RFID tag for dumplings

    Hello, respectable ladies and gentlemen. Try to guess what is shown in the photo.
    This is not an art installation in the style of medical techno. This is a fully functional useful RFID device, the description of which is presented below.

    In fact, the picture shows the world's cheapest RFID temperature sensor (prototype, of course). A disposable syringe is filled with water. A stretched rope is passed through the serial RFID inlay (RFID tag). When the water in the syringe freezes, it expands, the syringe plunger pulls the rope even more, and the rope cuts the RFID tag. Accordingly, before the water was frozen, the RFID tag is read by the RFID reader, and after freezing, the RFID tag can no longer be read (perhaps never). Thus, using a standard RFID reader, you can remotely and quickly determine whether the lower limit of the storage temperature range of an object has been violated.

    A similar, but slightly more complex device can track the transition through the upper boundary of a certain temperature range. The prototype looks the same as in the photo above. Only inside the syringe is soda powder, citric acid powder and another small syringe filled with water to the eyeballs. When the object is stored in the desired temperature range, the water in the small syringe freezes, expands and completely pushes the piston of the small syringe. And inside a large syringe is a piece of ice sticking out of a small syringe. In this case, the shape of the large syringe remains the same. But when the temperature rises, the ice will begin to melt. Meltwater dissolves soda and citric acid, which immediately reacts chemically, releasing carbon dioxide. The gas acts on the piston of the external large syringe, and the RFID tag is out of order due to cutting the antenna with a rope. Accordingly, such a label will be remotely read until the upper range of the storage temperature of the object is exceeded.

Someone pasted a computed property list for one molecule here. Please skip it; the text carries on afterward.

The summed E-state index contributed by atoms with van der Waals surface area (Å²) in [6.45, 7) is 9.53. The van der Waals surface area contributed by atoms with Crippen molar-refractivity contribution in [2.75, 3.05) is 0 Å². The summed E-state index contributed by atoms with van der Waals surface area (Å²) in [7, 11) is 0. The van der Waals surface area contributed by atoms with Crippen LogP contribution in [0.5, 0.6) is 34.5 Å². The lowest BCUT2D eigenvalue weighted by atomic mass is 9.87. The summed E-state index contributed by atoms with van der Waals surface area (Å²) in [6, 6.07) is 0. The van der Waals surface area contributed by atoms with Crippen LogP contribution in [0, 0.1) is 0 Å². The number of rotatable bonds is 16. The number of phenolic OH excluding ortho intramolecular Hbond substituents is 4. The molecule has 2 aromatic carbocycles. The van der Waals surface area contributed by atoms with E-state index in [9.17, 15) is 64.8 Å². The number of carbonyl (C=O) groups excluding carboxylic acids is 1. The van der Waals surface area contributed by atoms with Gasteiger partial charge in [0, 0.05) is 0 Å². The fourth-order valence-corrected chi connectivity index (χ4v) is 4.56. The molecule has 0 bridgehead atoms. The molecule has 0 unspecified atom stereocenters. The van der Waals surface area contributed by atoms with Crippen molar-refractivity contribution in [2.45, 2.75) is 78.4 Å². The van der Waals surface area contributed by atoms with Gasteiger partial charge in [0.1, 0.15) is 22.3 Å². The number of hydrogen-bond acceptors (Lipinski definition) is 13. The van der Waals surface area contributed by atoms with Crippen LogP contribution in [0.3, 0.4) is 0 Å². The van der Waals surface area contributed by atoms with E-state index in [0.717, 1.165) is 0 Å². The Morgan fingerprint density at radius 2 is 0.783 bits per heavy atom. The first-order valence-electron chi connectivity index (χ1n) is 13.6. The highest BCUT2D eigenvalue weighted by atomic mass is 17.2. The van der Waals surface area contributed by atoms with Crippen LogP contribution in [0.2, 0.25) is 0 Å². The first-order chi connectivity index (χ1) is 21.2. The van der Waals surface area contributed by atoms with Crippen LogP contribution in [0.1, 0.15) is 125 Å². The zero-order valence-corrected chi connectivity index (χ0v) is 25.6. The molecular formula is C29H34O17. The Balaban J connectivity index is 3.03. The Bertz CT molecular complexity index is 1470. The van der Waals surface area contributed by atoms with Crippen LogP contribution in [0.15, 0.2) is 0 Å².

The benefit from this can be, for example, this: upon receipt of hundreds of boxes of dumplings, it is possible to determine in a minute which of them were thawed during transportation.

    It is clear that adding sodium chloride or C2H5OH to water, you can precisely set the freezing limit of water at temperatures below zero Celsius. But it would be nice to learn how to freeze a small amount of water at temperatures above zero. You can, of course, use heavy (deuterium) water, but this method is purely theoretical because of the high cost. English-speaking Google claims that the freezing point of water raises testosterone and fatty alcohols (long chain alcohol). I myself have never been a chemist, so I ask readers for help: is this fact true in principle, and how many degrees can the freezing point be raised. Can anyone know?

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